Titanic's Last Secrets

Titanic's Last Secrets

The Further Adventures of Shadow Divers John Chatterton and Richie Kohler

Book - 2008
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Previously undiscovered wreckage from the Titanic suggests that the doomed ship may have broken in half while nearly horizontal and gone down before most of the passengers knew what was happening.
Published: New York : Twelve, c2008.
Edition: 1st ed.
ISBN: 9780446582056
0446582050
Branch Call Number: 910.9163 MAT
Characteristics: viii, 325 p. :,ill. ;,24 cm.

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PeterHoy4
Jun 15, 2017

I have read a few books on topics like this: Dive expeditions, behemoth projects. I thought this was an interesting single source to learn about the political and economic forces at play: the monopolies and trusts, the downturns, the notion that only gigantic opulence would prevail. Tremendous hubris, ignoring risks. A potential insurance payout that might bankrupt an economy. A civil settlement for pennies on the dollar. It was the Enron, The 9/11, The Challenger shuttle, of the gilded age. Risk and speed to make deadlines, ignoring warnings.

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armrdsoul77
Jan 31, 2012

Just another one of the many good books on the Titanic.And who thought there could be anything new to learn about this exhaustively researched maritime disaster!Was Titanic built strong enough for her size?Did her back break at a much shallower angle than previously thought?Did Harland and Wolff make changes to her sisters in response to the Titanic sinking?

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pkirk
Apr 03, 2011

The generally accepted demise of the Titanic is she hit an iceberg and sank in 2 hours. A gash in the side just below the waterline caused the ship to founder.

However, Mr Matsen explores another theory that is supported by the files of the builder Harland and Wolff and by observation on the sea floor at the wreck site in the North Atlantic.

The evidence suggested by observations on the sea floor and the records of Harland and Wolff’s archives indicates the Titanic broke up on the surface due to poor engineering, sacrifices in the design and meeting the regulations of the board of trade.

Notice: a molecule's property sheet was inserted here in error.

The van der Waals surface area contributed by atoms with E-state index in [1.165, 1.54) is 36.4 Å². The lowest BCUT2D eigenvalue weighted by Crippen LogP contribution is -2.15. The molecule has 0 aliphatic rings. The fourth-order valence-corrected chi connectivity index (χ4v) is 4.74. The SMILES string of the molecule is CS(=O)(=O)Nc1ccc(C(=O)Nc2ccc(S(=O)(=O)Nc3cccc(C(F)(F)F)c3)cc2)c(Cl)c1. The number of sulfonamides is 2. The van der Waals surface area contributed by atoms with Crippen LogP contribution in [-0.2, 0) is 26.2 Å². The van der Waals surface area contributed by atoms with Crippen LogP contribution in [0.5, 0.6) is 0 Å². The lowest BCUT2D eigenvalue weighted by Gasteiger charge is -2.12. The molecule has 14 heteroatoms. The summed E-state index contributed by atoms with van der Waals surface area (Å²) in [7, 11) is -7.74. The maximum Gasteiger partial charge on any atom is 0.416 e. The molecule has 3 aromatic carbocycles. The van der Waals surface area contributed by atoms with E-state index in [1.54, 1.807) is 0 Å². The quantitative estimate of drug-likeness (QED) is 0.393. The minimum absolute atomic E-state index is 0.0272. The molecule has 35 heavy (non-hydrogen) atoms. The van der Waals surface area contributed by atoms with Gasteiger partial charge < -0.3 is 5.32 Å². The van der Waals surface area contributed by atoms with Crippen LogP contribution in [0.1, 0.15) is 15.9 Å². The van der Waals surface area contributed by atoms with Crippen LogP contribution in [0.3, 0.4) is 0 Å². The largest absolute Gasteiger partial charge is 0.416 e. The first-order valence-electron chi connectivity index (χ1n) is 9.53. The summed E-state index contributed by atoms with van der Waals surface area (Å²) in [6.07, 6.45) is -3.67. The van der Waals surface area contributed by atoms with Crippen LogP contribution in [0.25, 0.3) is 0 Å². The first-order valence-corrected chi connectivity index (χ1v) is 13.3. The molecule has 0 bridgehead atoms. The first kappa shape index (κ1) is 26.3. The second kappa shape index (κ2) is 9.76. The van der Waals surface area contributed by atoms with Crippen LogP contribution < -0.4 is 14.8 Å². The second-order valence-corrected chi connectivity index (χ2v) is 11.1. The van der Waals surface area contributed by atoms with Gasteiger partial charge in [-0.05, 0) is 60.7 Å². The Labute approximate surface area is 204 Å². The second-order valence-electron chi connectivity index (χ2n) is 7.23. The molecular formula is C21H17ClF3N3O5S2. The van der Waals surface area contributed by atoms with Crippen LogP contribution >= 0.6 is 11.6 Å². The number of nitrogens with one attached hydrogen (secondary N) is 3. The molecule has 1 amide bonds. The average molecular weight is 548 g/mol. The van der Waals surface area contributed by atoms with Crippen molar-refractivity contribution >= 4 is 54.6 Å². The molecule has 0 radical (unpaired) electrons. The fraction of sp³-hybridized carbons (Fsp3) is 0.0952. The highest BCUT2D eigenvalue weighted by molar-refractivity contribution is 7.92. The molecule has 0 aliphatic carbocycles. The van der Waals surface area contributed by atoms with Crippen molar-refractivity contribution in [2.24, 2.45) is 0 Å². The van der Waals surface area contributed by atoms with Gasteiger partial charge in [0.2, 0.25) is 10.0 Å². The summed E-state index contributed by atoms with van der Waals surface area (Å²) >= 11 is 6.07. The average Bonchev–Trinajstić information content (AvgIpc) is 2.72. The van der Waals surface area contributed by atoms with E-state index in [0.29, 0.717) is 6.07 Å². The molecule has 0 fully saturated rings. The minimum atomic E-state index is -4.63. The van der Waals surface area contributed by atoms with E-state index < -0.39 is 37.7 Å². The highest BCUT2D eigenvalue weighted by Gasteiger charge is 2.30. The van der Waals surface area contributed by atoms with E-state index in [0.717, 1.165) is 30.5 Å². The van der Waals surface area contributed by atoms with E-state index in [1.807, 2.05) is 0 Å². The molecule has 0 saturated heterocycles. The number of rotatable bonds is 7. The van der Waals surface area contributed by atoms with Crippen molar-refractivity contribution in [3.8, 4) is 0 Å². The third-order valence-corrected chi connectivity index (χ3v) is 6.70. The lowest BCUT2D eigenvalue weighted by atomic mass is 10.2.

We learn that Thomas Andrews while on the seas trials of the Olympic, Titanic’s sister ship, observed the hull “panting”. This panting goes on with most steel ships but is barely noticeable. Andrews immediately set about reinforcing the Titanic’s hull and bow to reduce the panting he observed on the Olympic. Panting occurs due to the tremendous stress the steel hull is subjected to while a ship is in motion.

The end of the great ship was more horrible than that depicted in films most recently in James Cameron’s Titanic going down at the bows with the ship splitting at high angle. Yet the evidence uncovered by John Chatterton and Richie Kohler on dives to the wreck where they located a portion of the bottom of the hull.
The discovery of the portion of the Titanic’s bottom on the sea floor and the condition of the steel suggested a different end to the liner.

Mr Matson takes us to the U.S. Senate hearings held just after the sinking and the Board of Trade hearings in London (Seldom do we get a chance to review the evidence used in condemning Captain E.J. Smith as the culprit who took his ship at high speed through an ice field that April night.

Roger Long who has studied the sinking for many years propounded the theory that the ship sank quickly after a low angle splitting of the hull. His supposition is supported by the grim evidence on the sea floor and the records of the builders. Who after the Titanic’s sinking set about to redesign the Brittabic, a twin of the Titanic which was sunk by a mine while serving as a hospital ship in the Mediterranean during WWI.
Indeed we visit the wreck of the Britannic to find that the ship, originally to be built from the same plans as Titanic and Olympic has been redesigned based on information that Harland and Wolffe knew but never divulged to any inquiry into the sinking.

This is a fascinating, well-written book that adds more to our knowledge of the sinking of the Titanic.

g
GailRoger
Feb 18, 2011

I've been interested in the Titanic since reading A Night to Remember at age ten, but I don't know if I count as a "Titaniac" (despite what you might find in my bookshelves): I wasn't crazy about the James Cameron movie, nor am I enamoured of the mechanical trivia surrounding the doomed ship. This book may be aimed at the latter group, but it is written a bit like a historical novel, so if ship engineering isn't your thing, this is a painless way to learn more about it.

The last secrets, though? I seriously doubt it....

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